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People's Republic of China

Stamps issued: 1949-PRESENT

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8f Tung Han Dynasty mural, Carriage Crossing Bridge single

An ancient country occupying a large area in eastern Asia, between Turkestan and the China Sea and stretching from Siberia to Indochina. Chinese civilization appeared in the 3rd millennium B.C., producing one of the earliest sophisticated cultures. China was long divided into numerous states, within a feudal system. China was unified under the Chin and Han dynasties (255 B.C.-220 A.D.), but again broke into contending states after the fall of the Hans. Unification was achieved under the Sui and T'ang dynasties (589-907), but internal division again appeared. In the early 13th century, the Mongols overran China, establishing the Yuan dynasty, which at its height (circa 1300) ruled China, Turkestan, Korea and Indochina. In 1368, the Ming dynasty expelled the Yuan and inaugurated a period of dynamic growth. In 1644, the Manchu dynasty overthrew the Ming and created a vast and powerful empire. During 1840-1900, China was defeated in a series of wars, which secured for the European powers numerous concessions within the Chinese empire. In 1892, Dr. Sun Yat-sen founded the Regenerate China Society, which began to foment revolution. In 1911, the empress-dowager was deposed, and a republic proclaimed. A period of civil war and internal division under local warlords ensued, until Chiang Kai-shek, commanding the Nationalist armies, was able to re-establish some unity during the 1920s.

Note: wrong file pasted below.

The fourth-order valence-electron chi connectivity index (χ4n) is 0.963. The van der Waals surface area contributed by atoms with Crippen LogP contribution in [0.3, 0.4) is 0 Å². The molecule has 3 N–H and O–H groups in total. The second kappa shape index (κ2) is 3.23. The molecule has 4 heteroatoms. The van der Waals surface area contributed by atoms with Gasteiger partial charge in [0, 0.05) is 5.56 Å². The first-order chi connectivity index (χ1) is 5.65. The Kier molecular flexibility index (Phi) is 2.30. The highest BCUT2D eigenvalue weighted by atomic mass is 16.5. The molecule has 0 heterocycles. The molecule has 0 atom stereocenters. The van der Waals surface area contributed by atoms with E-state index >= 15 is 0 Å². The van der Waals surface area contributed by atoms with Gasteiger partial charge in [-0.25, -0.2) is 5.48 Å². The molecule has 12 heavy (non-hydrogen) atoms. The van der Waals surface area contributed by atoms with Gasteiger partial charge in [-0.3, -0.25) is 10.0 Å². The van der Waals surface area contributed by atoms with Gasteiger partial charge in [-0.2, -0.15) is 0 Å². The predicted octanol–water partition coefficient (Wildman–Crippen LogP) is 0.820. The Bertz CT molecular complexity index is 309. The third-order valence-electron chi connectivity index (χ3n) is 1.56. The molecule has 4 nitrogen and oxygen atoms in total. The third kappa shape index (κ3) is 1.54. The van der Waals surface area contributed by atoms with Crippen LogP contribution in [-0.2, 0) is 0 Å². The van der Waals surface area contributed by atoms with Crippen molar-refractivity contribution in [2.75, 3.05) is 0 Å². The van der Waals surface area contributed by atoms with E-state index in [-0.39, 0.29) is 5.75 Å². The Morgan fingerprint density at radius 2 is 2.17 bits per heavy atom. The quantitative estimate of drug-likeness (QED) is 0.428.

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$10 Pearl River Bridge Canton single